Basic Tests

Semen Analysis (SA). The standard test of male fertility. It measures the ability to produce sufficient numbers of motile, structurally normal sperm. The main component tests of an SA are sperm count, motility, morphology, and a white blood cell differential (performed as a reflexive test if more than 1 million round cells per mL are present). A Live/Dead Viability test is performed if fewer than 25% of sperm are motile. We pay special attention to % progressively motility and % rapid & linear motility (performed by computer analysis). We calculate Total Progressively Motile Sperm per ejaculate, which is the best predictor of pregnancy. 

Our reference ranges are based on the World Health Organization’s 2010  (5th ed.) recommendations, and on decades of experience with our own patients.

Motility Analysis by Computer: Sperm kinematics in semen, or during capacitation and hyperactivation. Poor sperm motility may be improved by Motility Enhancement. Computer-assisted sperm analysis (CASA) provides objective measures of sperm function not available by manual methods. CASA is performed in only a small proportion of labs across the country.

Post Vasectomy Check or Post Vasectomy Semen Analysis (PVSA): Presence or absence of sperm and their motility is carefully evaluated before and after centrifuging the semen.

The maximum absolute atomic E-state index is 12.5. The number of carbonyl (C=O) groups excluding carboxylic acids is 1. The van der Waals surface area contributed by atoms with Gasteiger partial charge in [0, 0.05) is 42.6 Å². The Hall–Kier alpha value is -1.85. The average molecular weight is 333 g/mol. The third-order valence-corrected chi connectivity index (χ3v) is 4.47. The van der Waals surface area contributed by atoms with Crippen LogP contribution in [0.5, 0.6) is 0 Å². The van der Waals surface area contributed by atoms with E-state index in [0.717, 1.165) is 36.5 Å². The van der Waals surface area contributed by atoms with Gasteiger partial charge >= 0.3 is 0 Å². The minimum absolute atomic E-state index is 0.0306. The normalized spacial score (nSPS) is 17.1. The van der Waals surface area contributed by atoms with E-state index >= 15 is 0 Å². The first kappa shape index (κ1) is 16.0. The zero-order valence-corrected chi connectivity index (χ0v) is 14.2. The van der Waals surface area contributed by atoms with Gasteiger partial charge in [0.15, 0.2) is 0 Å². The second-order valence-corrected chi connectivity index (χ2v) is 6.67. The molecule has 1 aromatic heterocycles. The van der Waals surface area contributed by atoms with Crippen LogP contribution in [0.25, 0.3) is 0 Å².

Retrograde Urine or Post-Ejaculatory Urine Analysis: Semen analysis plus examination of the post-ejaculatory urine (PEU) to determine if sperm are present in the bladder. Sperm motility and total sperm recovered from the urine are calculated. Urine pH and osmolality are measured, since these can affect sperm viability.  Recovery of functioning sperm from the bladder in cases of Retrograde Ejaculation requires careful planning of fluid intake and alkalization, or possible placement of culture medium into the bladder.

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A note on Reference Ranges: As oppossed to “Normal Values”, where a clear distinction can be made between Normal and Abnormal (Pathological), a Reference Range refers to the results of a study, preferably a large multi-center trial, in which measures are made of a defined population such as couples able or not able to achieve a pregnancy in a specified time. Most of our Reference Ranges refer to the World Health Organization 2010 publication, in which the values represent the upper 95% of measures obtained from couples who became pregnant during the study. Thus, a result that is below the Reference Range just means that only 5% of the pregnant couples had a similar result.